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Lasers Med Sci. 2018 Dec;33(9):1991-1995. doi: 10.1007/s10103-018-2572-z. Epub 2018 Jul 4.

Evaluation of scars in children after treatment with low-level laser.

Author information

1
Pediatrics Department, National Institute of Laser Enhanced Sciences (N.I.L.E.S), Cairo University, House 2 street 6 Zahraa Helwan, Cairo, Egypt. broncojena@gmail.com.
2
Physical Therapy Department of Growth and Developmental Disorder in Children and its Surgery, Faculty of Physical Therapy, Cairo University, Cairo, Egypt.
3
Lecturer of Internal Medicine, Internal Medicine Department, Faculty of Medicine, Cairo University, Cairo, Egypt.
4
Pediatrics Department, Aboelreesh Hospital, Cairo, Egypt.

Abstract

Burn scars are known for their tendency to worsen with hypertrophy and contracture, causing esthetic and functional problems. The objective is to analyze the effectiveness of low-level laser therapy on post-burn hypertrophic scar tissue in children. A randomized controlled study included 15 children, ranging from 2 to 10 years of age, presented with post-burn hypertrophic scars. They received He-Ne laser and topical treatment. Each scar was divided into two halves. One half was treated with laser therapy and topical treatment (study area), and the other half was treated with topical treatment only (control area). The children were evaluated before, and after 3 months of the study by Vancouver Scar Scale (VSS), ultrasonography, and laser Doppler perfusion imaging. Significant improvement was reported in the studied area, compared to the control area for patients with P values (P = 0.003) and (P = 0.005), for VSS and U/S scores, respectively. No differences were detected for blood perfusion of the scar between both areas (P = 0.73). In addition, no adverse effects were reported. Photobiomodulation (PBM) is an efficient and safe therapeutic modality for post-burn hypertrophic scars in children, with no side effects, and should be considered a part of combination therapy for better results.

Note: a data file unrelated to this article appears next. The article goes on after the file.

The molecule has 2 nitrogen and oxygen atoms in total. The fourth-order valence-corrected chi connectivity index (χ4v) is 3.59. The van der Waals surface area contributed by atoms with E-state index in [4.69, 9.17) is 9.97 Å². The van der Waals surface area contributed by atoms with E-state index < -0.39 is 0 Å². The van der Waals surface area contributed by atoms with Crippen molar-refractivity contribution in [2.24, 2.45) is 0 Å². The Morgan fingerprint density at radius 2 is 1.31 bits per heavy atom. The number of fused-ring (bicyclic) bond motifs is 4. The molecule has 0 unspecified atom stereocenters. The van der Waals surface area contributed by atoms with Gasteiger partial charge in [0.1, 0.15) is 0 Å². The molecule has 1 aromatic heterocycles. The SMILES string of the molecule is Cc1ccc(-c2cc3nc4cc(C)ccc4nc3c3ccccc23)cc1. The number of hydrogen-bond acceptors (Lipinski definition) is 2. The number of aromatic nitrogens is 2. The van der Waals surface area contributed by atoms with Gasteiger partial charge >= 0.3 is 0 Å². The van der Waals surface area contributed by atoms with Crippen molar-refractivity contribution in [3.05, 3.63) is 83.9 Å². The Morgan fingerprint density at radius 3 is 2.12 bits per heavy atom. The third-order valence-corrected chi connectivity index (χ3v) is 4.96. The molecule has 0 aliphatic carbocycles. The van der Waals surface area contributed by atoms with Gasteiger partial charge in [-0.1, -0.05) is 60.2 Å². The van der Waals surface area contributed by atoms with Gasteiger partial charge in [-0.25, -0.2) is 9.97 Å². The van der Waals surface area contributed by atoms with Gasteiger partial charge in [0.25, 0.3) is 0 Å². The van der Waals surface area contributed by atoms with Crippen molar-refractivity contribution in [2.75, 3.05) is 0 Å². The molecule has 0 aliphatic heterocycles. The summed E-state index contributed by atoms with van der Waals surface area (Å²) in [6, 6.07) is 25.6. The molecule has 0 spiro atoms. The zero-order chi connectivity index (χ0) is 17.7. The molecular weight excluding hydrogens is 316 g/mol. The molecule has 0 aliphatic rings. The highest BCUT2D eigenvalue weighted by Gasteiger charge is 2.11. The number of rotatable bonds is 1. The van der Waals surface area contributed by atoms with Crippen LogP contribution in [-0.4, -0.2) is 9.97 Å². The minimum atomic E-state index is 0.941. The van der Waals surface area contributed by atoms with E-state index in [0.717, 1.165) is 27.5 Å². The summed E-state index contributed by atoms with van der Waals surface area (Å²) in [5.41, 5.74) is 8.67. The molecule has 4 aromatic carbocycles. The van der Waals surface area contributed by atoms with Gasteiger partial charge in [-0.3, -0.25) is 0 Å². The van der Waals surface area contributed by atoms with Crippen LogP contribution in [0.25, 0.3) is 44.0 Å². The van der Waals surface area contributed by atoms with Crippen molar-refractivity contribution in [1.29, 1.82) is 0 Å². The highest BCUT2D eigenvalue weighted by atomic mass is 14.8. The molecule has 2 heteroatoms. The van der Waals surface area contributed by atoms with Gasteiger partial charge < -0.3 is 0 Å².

KEYWORDS:

Burn; Photobiomodulation; Scars

PMID:
29974280
DOI:
10.1007/s10103-018-2572-z
[Indexed for MEDLINE]

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